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For further information, see CMDT Part 26-25: Pheochromocytoma & Paraganglioma

Key Features

Essentials of Diagnosis

  • Attacks of headache, perspiration, palpitations, anxiety; multisystem crisis

  • Hypertension: sustained but often paroxysmal, especially during surgery or delivery; may be orthostatic

  • Elevated plasma free fractionated metanephrines

  • About 50% are discovered incidentally on imaging studies

  • Frequent germline mutations

General Considerations

  • Pheochromocytomas

    • Arise from the adrenal medulla

    • Usually secrete both epinephrine and norepinephrine

  • Paragangliomas

    • Arise from sympathetic paraganglia and frequently metastasize

    • About 50% secrete norepinephrine; the rest are nonfunctional or secrete only dopamine, normetanephrine, or serum chromogranin A (CgA)

  • Pheochromocytomas or paragangliomas may be located in either or both adrenals or anywhere along the sympathetic nervous chain, and sometimes in the mediastinum, heart, or bladder

    • ~95% of pheochromocytomas and sympathetic paragangliomas arise in the abdomen or pelvis; of these, ~ 90% are pheochromocytomas located in one or both adrenals

    • Extra-adrenal paragangliomas can be located anywhere sympathetic ganglia are present, particularly in the periaortic and perinephric region (75%), bladder and pelvis (15%), and thorax (10%)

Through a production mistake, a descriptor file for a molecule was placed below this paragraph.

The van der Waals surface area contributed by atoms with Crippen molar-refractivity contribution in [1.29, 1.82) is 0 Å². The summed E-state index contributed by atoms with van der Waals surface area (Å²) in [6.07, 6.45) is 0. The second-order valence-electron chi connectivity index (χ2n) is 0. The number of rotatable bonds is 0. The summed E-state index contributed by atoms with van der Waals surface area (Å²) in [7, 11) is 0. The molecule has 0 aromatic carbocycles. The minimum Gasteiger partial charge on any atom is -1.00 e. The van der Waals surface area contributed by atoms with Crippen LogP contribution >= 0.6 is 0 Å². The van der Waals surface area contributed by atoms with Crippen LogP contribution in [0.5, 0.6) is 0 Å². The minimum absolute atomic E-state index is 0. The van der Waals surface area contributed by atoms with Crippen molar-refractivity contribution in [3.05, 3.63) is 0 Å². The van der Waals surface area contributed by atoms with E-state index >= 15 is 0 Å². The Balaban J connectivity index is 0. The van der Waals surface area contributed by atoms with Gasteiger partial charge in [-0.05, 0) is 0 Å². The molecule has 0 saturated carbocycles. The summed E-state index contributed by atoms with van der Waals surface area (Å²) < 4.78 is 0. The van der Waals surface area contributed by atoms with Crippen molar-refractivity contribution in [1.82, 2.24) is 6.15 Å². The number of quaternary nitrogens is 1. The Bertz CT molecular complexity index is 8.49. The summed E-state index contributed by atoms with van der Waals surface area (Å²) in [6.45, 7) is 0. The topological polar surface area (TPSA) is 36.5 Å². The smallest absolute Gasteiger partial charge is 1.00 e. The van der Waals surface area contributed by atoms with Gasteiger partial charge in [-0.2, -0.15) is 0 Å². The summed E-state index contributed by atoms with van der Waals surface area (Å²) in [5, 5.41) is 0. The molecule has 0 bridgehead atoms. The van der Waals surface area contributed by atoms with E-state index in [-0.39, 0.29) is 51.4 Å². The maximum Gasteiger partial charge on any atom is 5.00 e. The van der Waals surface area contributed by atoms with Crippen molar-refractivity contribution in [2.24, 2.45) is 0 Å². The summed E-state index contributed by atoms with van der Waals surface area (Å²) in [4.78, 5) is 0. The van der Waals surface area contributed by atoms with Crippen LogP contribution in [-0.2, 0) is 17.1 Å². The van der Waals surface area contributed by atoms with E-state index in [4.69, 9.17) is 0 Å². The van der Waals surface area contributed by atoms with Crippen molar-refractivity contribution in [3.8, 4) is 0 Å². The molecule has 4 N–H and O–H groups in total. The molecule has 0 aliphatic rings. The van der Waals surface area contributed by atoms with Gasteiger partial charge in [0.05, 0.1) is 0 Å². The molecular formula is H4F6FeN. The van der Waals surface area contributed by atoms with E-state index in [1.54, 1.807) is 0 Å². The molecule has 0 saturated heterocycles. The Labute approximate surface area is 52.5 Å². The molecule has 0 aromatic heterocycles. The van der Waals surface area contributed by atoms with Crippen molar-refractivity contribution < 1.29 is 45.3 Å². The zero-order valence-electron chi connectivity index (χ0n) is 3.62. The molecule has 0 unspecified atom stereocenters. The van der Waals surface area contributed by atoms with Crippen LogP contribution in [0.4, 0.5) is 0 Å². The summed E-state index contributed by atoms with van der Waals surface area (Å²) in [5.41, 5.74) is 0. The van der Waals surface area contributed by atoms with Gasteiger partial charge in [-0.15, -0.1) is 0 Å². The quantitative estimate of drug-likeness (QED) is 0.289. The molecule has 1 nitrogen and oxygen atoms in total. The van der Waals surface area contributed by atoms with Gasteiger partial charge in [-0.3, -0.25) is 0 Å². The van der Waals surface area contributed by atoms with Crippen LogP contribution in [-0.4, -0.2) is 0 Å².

• Attacks can be spontaneous; however, they can also be triggered by

    • Exercise

    • Bending

    • Lifting

    • Emotional stress

    • Surgery or minor procedures

    • Certain drugs (eg, fluoxetine, monoamine oxidase inhibitors, caffeine, nicotine, decongestants, amphetamines, cocaine, ionic intravenous contrast, and epinephrine)

  • Non-chromaffin paragangliomas arise in the head or neck, particularly in the carotid body, jugular-tympanic region, or vagal body; only about 4% secrete catecholamines

  • About 40% of patients with pheochromocytomas or paragangliomas harbor a germline mutation in 1 of at least 16 known susceptibility genes that predispose to the tumor, usually in an autosomal dominant manner with incomplete penetrance

  • Germline mutations causing some hereditary forms of pheochromocytoma and paraganglioma identified in genes encoding mitochondrial succinate dehydrogenase subunit B (SDHB), D (SDHD), and rarely C (SDHC)

  • Genetic disorders that predispose to pheochromocytomas and paragangliomas include

    • von Hippel–Lindau disease type 2; associated with a 30% lifetime incidence of pheochromocytoma that can present as early as age 5 years or later in adulthood

    • Multiple endocrine neoplasia type 2A and 2B

    • von Recklinghausen neurofibromatosis type 1

    • Familial paraganglioma syndromes


  • Pheochromocytomas and paragangliomas are rare: < 0.4% of hypertension cases

  • Incidence is higher with moderate to severe hypertension

  • Yearly incidence is 2–6 new cases per million; however, many cases are undiagnosed during life, since the prevalence in autopsy series is 1 in 2000

  • These tumors are dangerous and deceptive, causing death in one-third of patients prior to diagnosis

Clinical Findings

Symptoms and Signs

  • Some patients are normotensive and asymptomatic

  • Manifestations are variable, but typically include

    • Hypertension (81%) that may be paroxysmal or sustained

    • Headache (60%)

    • Palpitations (60%)

    • Diaphoresis (52%)

  • About 60% of patients have episodic nonspecific "spells"

  • Other symptoms include

    • Anxiety (often with a sense of impending doom)

    • Weakness/fatigue

    • Dyspnea

    • Nausea/vomiting

    • Tremor

    • Dizziness

    • Chest pain

    • Abdominal ...

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